A private equity fund contemplating an investment in a listed company has to face a different environment from its “sweet spot” consisting of transactions in privately-held companies. It does not have the same flexibility to negotiate the terms and conditions of its investment with the target particularly in regards to fixing the issue price of the securities independently from the market price, determining in advance the percentage of the target it will hold after completing its investment if the offer has to be made to the other shareholders, or choosing the timetable for preparing and completing its investment. This article will describe the constraints applying to equity investments in French, German and English listed companies and analyze some solutions to deal with these constraints.
The investments subject to the most constraints are those that fall within the scope of the public offers regulations and require the drafting of a prospectus and its approval by the competent stock market authority. Given the time required to prepare a prospectus and have it approved, it is clear that avoiding the scope of public offers regulations will give more flexibility when investing in public companies.
The European Directive on prospectuses, dated November 3, 2003 (the “Prospectus Directive”), harmonizes the EU member states’ regulations on public offers and the circumstances in which it is necessary to publish a prospectus approved by the competent stock market authority.
The Prospectus Directive also defines a limited number of cases in which each member state may exonerate a company from publishing a prospectus when offering securities to the public. There are three main types of exemptions, relating to: the aggregate amount of the fundraising; the individual amount invested by each investor; and private placements.
To understand fully the constraints applying to such investments, it is also necessary to assess the rights issues regulations from a corporate perspective.
Prospectus Exemption Related to the Amount of the Fundraising or the Investment
In France, pursuant to the Monetary and Financial Code and the General Regulation of the Autorité des Marchés Financiers (“RGAMF”), regardless of the means used to offer the securities to the public (including advertising) and the qualification of the investors, rights issues do not constitute a public offer if the total consideration of the offer is less than €2.5 million and the issued securities represent less than 50% of the share capital of the company.
Nonetheless, such rights issues may only be implemented if the existing shareholders benefit from subscription rights. Consequently, the maximum number of securities available to a third-party private equity investor will be limited by the above mentioned caps and also by the subscription rights that will be eventually retained by the existing shareholders. As such, this exemption will only be useful if one or several significant shareholders agree to transfer their subscription rights to the third-party private equity investor to ensure it has sufficient rights to reach its expected amount of investment and level of financial interest in the target company. In such a rights issue, the issue price of the new securities may be freely determined by a shareholders’ general meeting or by the board within the limit of the authorization granted by the shareholders’ general meeting.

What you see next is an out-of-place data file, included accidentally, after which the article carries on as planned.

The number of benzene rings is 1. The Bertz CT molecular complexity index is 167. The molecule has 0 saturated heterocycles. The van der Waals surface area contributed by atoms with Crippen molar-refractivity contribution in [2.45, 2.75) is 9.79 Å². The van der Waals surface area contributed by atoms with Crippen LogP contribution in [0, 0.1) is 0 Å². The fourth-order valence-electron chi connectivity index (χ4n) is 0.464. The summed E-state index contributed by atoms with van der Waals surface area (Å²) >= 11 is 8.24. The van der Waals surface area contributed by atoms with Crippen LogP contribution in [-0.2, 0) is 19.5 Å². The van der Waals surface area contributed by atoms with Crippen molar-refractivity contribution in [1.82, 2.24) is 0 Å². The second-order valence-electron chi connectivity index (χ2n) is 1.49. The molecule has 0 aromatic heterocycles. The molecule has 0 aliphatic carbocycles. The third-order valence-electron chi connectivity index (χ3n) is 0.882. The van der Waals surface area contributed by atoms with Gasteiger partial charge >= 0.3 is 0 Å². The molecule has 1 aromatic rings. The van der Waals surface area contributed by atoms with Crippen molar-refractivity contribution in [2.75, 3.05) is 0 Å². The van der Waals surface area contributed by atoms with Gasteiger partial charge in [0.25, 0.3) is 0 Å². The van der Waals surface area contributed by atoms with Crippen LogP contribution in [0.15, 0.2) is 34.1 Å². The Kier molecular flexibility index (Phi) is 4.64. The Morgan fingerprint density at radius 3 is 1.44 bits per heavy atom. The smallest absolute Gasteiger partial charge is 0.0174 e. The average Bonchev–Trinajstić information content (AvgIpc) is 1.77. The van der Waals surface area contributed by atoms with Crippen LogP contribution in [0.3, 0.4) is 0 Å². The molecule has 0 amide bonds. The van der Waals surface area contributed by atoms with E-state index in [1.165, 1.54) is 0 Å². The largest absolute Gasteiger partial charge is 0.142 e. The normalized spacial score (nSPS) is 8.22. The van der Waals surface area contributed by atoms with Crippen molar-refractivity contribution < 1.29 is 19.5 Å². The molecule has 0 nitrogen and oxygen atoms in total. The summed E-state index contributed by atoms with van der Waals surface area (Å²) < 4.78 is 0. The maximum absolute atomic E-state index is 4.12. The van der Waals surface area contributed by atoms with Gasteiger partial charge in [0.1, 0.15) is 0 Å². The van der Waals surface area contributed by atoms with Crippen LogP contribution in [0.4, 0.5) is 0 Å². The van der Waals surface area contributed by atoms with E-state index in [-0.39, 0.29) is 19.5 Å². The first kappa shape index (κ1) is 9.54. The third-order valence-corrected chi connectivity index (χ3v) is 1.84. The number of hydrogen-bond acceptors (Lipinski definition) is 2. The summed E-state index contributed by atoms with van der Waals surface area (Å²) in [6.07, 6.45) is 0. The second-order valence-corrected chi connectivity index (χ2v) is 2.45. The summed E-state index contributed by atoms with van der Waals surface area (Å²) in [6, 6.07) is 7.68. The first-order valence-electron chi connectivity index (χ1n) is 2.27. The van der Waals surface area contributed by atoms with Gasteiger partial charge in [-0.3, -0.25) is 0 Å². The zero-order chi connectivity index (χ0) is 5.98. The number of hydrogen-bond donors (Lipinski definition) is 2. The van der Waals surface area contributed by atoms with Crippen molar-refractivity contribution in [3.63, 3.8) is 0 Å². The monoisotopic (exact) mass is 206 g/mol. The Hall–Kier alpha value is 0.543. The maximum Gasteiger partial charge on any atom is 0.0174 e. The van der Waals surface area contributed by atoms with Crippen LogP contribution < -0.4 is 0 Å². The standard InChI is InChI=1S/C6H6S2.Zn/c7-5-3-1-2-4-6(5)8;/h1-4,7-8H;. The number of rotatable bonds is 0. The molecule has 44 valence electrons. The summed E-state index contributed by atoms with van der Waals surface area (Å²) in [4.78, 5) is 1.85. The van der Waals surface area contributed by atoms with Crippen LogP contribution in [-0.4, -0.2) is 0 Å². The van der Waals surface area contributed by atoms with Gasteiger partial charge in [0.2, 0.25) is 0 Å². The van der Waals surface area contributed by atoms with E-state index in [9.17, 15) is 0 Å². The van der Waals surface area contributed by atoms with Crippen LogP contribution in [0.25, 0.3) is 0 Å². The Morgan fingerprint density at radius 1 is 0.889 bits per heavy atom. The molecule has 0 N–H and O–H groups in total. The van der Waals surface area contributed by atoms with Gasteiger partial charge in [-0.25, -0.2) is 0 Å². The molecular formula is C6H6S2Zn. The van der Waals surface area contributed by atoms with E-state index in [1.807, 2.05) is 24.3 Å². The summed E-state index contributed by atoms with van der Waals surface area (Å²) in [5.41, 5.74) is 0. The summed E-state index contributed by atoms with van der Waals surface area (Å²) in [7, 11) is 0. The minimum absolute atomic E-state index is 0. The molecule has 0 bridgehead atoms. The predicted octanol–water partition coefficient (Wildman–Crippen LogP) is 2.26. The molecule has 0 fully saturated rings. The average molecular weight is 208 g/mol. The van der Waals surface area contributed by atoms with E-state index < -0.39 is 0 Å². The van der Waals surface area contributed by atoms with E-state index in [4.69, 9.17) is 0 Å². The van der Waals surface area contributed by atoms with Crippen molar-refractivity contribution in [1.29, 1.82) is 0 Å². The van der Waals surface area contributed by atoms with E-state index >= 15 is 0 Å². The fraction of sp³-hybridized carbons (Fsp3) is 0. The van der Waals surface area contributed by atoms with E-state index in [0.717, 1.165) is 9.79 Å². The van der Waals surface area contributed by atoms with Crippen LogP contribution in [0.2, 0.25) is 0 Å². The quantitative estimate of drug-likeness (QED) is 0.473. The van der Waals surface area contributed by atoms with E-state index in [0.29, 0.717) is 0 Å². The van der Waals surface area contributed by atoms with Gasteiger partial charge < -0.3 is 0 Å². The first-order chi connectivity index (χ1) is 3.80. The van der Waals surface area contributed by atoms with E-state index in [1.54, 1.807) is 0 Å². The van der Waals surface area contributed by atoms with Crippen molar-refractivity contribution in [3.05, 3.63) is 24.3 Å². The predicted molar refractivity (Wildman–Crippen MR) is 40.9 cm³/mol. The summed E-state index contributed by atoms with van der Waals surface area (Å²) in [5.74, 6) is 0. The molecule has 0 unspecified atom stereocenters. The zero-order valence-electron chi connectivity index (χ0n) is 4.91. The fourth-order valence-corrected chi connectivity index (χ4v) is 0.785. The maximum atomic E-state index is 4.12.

Under the German Securities Prospectus Act (“WpPG”), the exemption relating to the amount of the rights issue is very limited as it only applies if the total consideration of all securities offered is less than €100,000 calculated over a period of 12 months. Due to its low cap, this prospectus exemption is not really useful in Germany.
In the United Kingdom, under the Financial Services and Markets Act 2000 (“FSMA”), the exemption relating to the amount of fundraising states that a prospectus is not required if the total consideration for the transferable securities being offered does not exceed €100,000. As in Germany, it is necessary to look back at all offers that were made in the 12-month period preceding the relevant offer to see if this exemption is available. Nonetheless, if the total consideration for the offer is less than €2.5 million (aggregated with all other offers for shares of the same class within the preceding 12 months), then no prospectus is required in respect of such an offer.
In addition, in France, Germany and the United Kingdom, rights issues where each minimum individual subscription amount exceeds €50,000 do not fall into the scope of public offer regulations as the persons subscribing to such amount are deemed to be qualified enough to assess the risks of their investment.
The private placement is the most commonly used means to invest in listed companies while bypassing the public offer regulations.
In France, Germany and the United Kingdom, there are two alternative criteria to qualify as private placement— either the offer of securities is addressed solely to qualified investors or securities are offered to less than 100 natural or legal persons per member state (even if they are not qualified investors)—and in the UK, the total consideration for the offer is less than €2.5 million (aggregated with all other offers for shares of the same class within the preceding 12 months).
The definition of qualified investor slightly differs in each of these three jurisdictions, but it mainly covers institutions that conduct banking and investment business, insurance companies, national or foreign investment companies or funds, pension funds and other legal entities that are deemed to be qualified due to their size. Small or medium-sized companies (i.e., that meet at least two of the following three criteria: less than 250 employees, a total balance sheet not exceeding €43 million and an annual net turnover not exceeding €50 million) and natural persons may also be qualified investors provided they are registered in a national register. Such register is held by the Autorité des Marches Financiers (“AMF”) in France, the Bundesanstalt für Finanzdienstleistungsaufsicht (“BaFin”) in Germany and the Financial Services Authority (“FSA”) in the United Kingdom. Pursuant to the Prospectus Directive, the member states have agreed on a policy of mutual recognition of persons or entities who are qualified investors in another member state.